Adversaries may use password cracking to attempt to recover usable credentials, such as plaintext passwords, when credential material such as password hashes are obtained. OS Credential Dumping can be used to obtain password hashes, this may only get an adversary so far when Pass the Hash is not an option. Further, adversaries may leverage Data from Configuration Repository in order to obtain hashed credentials for network devices.
Techniques to systematically guess the passwords used to compute hashes are available, or the adversary may use a pre-computed rainbow table to crack hashes. Cracking hashes is usually done on adversary-controlled systems outside of the target network. The resulting plaintext password resulting from a successfully cracked hash may be used to log into systems, resources, and services in which the account has access.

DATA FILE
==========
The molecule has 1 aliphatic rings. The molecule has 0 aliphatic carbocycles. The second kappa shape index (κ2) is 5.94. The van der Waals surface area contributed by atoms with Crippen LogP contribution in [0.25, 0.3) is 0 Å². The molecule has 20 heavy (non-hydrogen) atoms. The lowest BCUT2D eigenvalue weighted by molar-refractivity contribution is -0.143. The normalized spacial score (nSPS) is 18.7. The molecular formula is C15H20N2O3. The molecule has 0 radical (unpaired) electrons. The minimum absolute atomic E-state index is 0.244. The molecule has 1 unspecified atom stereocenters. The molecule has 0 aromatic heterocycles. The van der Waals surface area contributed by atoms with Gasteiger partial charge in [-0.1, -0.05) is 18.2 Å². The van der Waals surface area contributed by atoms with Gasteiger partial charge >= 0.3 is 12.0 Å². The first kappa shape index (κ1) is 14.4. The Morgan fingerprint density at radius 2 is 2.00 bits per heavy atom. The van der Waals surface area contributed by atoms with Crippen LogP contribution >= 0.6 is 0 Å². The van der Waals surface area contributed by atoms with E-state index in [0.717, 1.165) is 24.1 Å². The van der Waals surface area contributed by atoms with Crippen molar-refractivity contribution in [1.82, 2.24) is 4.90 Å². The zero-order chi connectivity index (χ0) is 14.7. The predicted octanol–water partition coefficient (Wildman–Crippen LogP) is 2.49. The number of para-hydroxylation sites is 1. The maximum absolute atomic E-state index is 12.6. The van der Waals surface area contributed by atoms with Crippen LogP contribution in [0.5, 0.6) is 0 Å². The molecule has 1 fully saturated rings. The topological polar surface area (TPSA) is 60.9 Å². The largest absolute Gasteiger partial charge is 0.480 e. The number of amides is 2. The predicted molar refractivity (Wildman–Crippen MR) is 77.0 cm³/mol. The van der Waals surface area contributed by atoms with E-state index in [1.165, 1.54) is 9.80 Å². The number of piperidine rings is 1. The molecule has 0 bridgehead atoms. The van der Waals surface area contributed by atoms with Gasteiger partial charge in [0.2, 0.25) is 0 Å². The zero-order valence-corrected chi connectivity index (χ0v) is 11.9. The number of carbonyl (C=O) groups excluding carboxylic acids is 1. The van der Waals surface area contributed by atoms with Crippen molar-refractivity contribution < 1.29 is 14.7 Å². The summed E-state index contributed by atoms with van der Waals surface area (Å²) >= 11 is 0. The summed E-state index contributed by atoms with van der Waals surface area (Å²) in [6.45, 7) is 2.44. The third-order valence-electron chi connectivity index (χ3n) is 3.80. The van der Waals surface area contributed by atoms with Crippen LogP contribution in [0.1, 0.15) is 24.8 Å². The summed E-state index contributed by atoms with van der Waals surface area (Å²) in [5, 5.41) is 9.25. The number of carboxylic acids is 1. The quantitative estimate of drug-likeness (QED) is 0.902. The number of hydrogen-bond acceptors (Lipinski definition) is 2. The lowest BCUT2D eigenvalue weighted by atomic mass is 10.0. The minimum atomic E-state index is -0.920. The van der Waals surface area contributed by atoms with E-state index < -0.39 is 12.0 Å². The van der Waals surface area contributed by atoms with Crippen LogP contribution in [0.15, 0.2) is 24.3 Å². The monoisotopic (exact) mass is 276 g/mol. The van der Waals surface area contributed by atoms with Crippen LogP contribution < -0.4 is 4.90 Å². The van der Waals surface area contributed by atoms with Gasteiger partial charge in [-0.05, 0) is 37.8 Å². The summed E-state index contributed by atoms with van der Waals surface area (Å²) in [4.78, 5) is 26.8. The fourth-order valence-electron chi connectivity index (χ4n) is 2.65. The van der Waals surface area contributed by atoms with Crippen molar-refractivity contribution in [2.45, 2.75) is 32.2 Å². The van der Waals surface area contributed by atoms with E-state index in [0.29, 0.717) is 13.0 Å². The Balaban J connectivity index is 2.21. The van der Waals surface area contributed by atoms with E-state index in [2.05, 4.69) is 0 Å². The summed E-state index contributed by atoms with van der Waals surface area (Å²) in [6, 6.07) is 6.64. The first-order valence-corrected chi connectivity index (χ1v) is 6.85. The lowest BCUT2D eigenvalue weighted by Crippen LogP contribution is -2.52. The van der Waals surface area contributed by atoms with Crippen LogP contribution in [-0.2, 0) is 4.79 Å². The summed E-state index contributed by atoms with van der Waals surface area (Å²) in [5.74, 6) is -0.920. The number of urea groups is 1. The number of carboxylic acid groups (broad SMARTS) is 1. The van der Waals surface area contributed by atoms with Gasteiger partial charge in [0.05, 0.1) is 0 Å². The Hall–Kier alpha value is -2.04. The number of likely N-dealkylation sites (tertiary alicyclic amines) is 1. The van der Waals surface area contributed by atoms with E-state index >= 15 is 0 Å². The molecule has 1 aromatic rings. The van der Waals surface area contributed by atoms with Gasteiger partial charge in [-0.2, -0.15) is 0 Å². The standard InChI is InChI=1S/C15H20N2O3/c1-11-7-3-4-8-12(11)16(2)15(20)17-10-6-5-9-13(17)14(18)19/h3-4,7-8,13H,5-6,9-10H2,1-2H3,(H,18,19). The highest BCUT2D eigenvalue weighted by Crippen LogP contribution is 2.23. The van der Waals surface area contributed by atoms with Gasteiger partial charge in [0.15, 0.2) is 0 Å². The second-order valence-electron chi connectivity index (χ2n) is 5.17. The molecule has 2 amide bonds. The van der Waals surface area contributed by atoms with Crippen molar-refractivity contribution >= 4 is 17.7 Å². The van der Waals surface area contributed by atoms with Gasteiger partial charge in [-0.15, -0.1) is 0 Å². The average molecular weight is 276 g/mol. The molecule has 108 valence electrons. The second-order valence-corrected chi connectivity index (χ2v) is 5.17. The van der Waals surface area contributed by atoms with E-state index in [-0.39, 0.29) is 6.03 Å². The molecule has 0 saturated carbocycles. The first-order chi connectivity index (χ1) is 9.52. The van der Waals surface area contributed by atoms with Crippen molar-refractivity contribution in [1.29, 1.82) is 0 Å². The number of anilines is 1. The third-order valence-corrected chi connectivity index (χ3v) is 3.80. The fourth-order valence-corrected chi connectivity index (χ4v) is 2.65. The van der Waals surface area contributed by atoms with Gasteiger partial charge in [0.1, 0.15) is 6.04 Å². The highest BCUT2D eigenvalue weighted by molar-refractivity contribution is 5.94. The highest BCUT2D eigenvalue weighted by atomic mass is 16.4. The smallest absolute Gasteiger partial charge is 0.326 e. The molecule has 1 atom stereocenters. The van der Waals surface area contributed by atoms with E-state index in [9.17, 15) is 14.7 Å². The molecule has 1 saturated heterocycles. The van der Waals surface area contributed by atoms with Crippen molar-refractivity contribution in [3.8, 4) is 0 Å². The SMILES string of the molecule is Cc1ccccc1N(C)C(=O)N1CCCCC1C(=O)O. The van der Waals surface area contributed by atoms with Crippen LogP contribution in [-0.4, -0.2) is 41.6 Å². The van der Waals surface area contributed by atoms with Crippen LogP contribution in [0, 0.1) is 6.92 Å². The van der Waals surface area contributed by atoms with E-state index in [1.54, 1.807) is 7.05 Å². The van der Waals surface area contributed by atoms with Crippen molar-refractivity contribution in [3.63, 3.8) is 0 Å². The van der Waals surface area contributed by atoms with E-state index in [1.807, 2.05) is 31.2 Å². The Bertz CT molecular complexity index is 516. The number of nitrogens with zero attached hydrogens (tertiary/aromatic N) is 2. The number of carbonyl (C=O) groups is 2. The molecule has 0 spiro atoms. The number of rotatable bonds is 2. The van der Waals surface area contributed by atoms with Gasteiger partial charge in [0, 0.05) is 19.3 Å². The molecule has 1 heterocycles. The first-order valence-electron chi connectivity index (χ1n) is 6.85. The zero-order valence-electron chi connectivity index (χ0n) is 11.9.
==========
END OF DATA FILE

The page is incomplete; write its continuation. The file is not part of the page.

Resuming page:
Use multi-factor authentication. Where possible, also enable multi-factor authentication on externally facing services.
Refer to NIST guidelines when creating password policies. 
|ID||Data Source||Data Component||Detects|
|DS0015||Application Log||Application Log Content||
Monitor authentication logs for system and application login failures of Valid Accounts. It is difficult to detect when hashes are cracked, since this is generally done outside the scope of the target network. Consider focusing efforts on detecting other adversary behavior used to acquire credential materials, such as OS Credential Dumping or Kerberoasting.
|DS0002||User Account||User Account Authentication||
Monitor for many failed authentication attempts across various accounts that may result from password spraying attempts. It is difficult to detect when hashes are cracked, since this is generally done outside the scope of the target network. (ex: Windows EID 4625 or 5379)